This is the total number of incidents in this 320 page book.
*As personal standards vary, please see the breakdown to determine what matters to you.
Author: Julie Andrews Edwards
Key Words: Fiction, Children
Mandy, a ten-year-old orphan, dreams of a place to call her own. Escaping over the orphanage wall to explore the outside world, Mandy discovers a tiny deserted cottage in the woods. All through the spring, summer, and fall, Mandy works to make it truly hers. Sometimes she "borrows" things she needs from the orphanage. Sometimes, to guard her secret, she even lies. Then, one stormy night at the cottage, Mandy gets sick, and no one knows how to find her—except a special friend she didn't know she had.
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Children's Bad Words
Mild Obscenities & Substitutions - 9 Incidents
golly, dash it, shut up, dammit
Religious Profanity - 16 Incidents
heavens, gosh, God, Lord
Religious & Supernatural - 1 Incident
"He knew just about all there was to know about nature. It was his religion and he spent most of his life outdoors, rain or shine."
Violence - None
Romance Related - 1 Incident
A friend, Ellie, blushes because a boy is coming over. The paragraphs that follow mention the boyfriend.
Conversation Topics - 2 Incidents
Alcohol: "His lunchtime drink was always two bottles of beer..." Adults drink mulled wine.
Mandy is an orphan that longs for a home of her own so when she finds an abandoned cottage, she begins sneaking off to her secret little hide-away. Because she does not want to tell the girl she shares a room with about her cottage, their friendship suffers: they don't play as often together, and Mandy gets angry at Sue a few times. Mandy repeatedly lies and takes items from the orphanage to create her special retreat, but each time she does, she feels guilty and her conscience weighs more and more heavily on her. She gets questioned and in trouble a few times. In the end, the head of the orphanage realizes that Mandy is behaving this way because she is trying to belong somewhere and create a home for herself.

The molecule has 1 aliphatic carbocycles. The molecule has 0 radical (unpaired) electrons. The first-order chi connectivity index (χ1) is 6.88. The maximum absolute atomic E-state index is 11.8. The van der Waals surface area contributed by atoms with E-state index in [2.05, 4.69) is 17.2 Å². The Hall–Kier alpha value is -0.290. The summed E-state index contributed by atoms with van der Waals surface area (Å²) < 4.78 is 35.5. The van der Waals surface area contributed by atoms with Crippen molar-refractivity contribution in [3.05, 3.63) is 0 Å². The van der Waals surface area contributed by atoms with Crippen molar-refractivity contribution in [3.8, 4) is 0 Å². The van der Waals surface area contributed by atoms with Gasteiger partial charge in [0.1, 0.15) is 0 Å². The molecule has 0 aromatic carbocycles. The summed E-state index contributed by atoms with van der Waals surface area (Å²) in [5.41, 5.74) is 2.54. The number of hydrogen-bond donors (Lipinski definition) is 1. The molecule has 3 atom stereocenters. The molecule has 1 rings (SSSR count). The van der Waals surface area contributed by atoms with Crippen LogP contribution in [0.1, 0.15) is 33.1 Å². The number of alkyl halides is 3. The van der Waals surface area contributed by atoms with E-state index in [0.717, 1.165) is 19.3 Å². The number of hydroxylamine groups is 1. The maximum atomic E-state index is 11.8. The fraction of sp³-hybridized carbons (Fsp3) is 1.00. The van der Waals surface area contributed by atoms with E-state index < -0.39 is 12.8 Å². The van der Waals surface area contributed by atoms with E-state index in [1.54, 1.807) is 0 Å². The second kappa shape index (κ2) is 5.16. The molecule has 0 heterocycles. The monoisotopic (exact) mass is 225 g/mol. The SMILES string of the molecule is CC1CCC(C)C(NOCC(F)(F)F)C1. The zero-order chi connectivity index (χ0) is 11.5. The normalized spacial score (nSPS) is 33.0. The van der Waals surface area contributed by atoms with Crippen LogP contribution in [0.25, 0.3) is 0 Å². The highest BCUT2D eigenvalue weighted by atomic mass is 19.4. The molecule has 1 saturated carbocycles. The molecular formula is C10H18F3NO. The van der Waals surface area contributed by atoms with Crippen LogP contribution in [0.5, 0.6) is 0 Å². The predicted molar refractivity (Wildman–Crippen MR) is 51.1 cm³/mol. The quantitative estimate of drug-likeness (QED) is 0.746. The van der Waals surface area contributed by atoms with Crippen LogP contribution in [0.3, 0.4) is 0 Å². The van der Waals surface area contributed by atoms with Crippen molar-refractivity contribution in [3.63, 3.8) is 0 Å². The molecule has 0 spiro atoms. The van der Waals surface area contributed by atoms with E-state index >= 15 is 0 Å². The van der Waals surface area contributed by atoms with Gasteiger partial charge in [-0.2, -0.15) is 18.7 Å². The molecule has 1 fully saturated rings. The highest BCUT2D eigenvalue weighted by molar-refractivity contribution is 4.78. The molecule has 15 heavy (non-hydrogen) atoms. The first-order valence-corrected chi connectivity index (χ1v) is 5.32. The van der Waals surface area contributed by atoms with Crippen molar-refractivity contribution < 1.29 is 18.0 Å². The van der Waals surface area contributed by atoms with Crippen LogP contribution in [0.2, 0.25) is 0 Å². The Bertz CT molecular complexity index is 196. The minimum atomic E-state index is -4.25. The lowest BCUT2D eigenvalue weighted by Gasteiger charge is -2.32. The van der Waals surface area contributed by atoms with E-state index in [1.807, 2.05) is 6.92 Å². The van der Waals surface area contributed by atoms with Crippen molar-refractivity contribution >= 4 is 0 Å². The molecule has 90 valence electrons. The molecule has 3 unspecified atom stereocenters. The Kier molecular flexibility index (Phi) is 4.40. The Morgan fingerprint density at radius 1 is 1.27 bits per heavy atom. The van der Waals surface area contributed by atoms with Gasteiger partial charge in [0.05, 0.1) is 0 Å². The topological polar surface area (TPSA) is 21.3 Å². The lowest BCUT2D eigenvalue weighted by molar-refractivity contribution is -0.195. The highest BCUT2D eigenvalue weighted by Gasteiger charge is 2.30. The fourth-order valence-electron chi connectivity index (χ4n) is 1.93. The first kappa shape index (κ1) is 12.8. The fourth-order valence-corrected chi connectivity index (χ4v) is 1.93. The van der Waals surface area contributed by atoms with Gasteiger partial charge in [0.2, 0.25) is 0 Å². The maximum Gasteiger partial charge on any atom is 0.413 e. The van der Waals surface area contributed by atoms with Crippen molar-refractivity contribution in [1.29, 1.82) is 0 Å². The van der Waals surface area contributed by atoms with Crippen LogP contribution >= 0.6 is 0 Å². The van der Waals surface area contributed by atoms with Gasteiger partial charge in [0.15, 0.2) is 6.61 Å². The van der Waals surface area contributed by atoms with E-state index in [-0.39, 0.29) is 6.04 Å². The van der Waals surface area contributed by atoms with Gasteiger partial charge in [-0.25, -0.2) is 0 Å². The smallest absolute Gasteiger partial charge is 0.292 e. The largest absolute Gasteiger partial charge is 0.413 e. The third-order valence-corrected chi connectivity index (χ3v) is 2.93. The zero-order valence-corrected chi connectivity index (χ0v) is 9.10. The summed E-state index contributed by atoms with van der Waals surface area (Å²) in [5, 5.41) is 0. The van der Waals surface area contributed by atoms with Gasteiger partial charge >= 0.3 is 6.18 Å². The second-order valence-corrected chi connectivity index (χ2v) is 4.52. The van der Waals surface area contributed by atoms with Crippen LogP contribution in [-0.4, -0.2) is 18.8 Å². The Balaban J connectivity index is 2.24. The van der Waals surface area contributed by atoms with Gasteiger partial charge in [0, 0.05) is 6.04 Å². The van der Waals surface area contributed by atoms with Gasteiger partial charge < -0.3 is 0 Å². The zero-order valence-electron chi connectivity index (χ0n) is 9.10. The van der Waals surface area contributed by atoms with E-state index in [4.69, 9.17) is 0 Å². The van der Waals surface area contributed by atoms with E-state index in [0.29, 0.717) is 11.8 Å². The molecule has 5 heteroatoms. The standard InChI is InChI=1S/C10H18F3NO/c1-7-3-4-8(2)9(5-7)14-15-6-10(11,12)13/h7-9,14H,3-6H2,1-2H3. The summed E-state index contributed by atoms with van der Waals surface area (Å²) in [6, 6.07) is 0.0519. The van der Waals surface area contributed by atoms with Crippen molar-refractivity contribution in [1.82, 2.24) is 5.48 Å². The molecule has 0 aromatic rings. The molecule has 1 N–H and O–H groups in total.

Takeway: The bad behavior is not portrayed in a positive light and actually shows that when you do bad things, you have a heavy conscience. However, she never experiences any consequences for her actions.
Attitudes/Disobedience - 13 Incidents
Pretense: "She made a great pretense of stacking the plates neatly."
"Mandy sat in the church pew feeling nervous and uncomfortable. She wished that the service would be over quickly so that she could get away [to her cottage]." She thinks that the priest is droning on, then begins to feel convicted by what is being preached.
Justification "...I didn't actually steal the knife,' Mandy told herself. 'I really only borrowed it for a while." - delayed repentance
Sneaking: "Every evening at the dinner table she hid away a spoon, or a fork, and even managed a cup and a plate one night." - delayed repentance
Justification for lying: "But better to lie than to be forbidden to go to her beloved cottage again."
A character is feeling down. It is described as "the sulks."
Justification of disobedience: "'You're not supposed to be over there.' 'I know,' said Mandy. 'But you do things you're not supposed to do sometimes. I'll come back over though.'"
Mandy is angry with Sue. - they make up by the end of the chapter
Stealing: "Funds were short of course... and one day she stole a large box of soap flakes from the store..." - feels guilty
Mandy feels guilty: "She couldn't live with her conscience much longer. She had been lying about her activities for so long that each day the strain seemed harder to bear." - feels guilty
Pretense: "She pretended she wasn't hungry."
"Get out of there," Mandy said with such vehemence (to a girl that she didn't want in her cottage). *Later apologizes.
Annoyed with authority: "Many felt that she had enough people telling her how to conduct her life. 'Mandy, do this. Mandy, do that.'"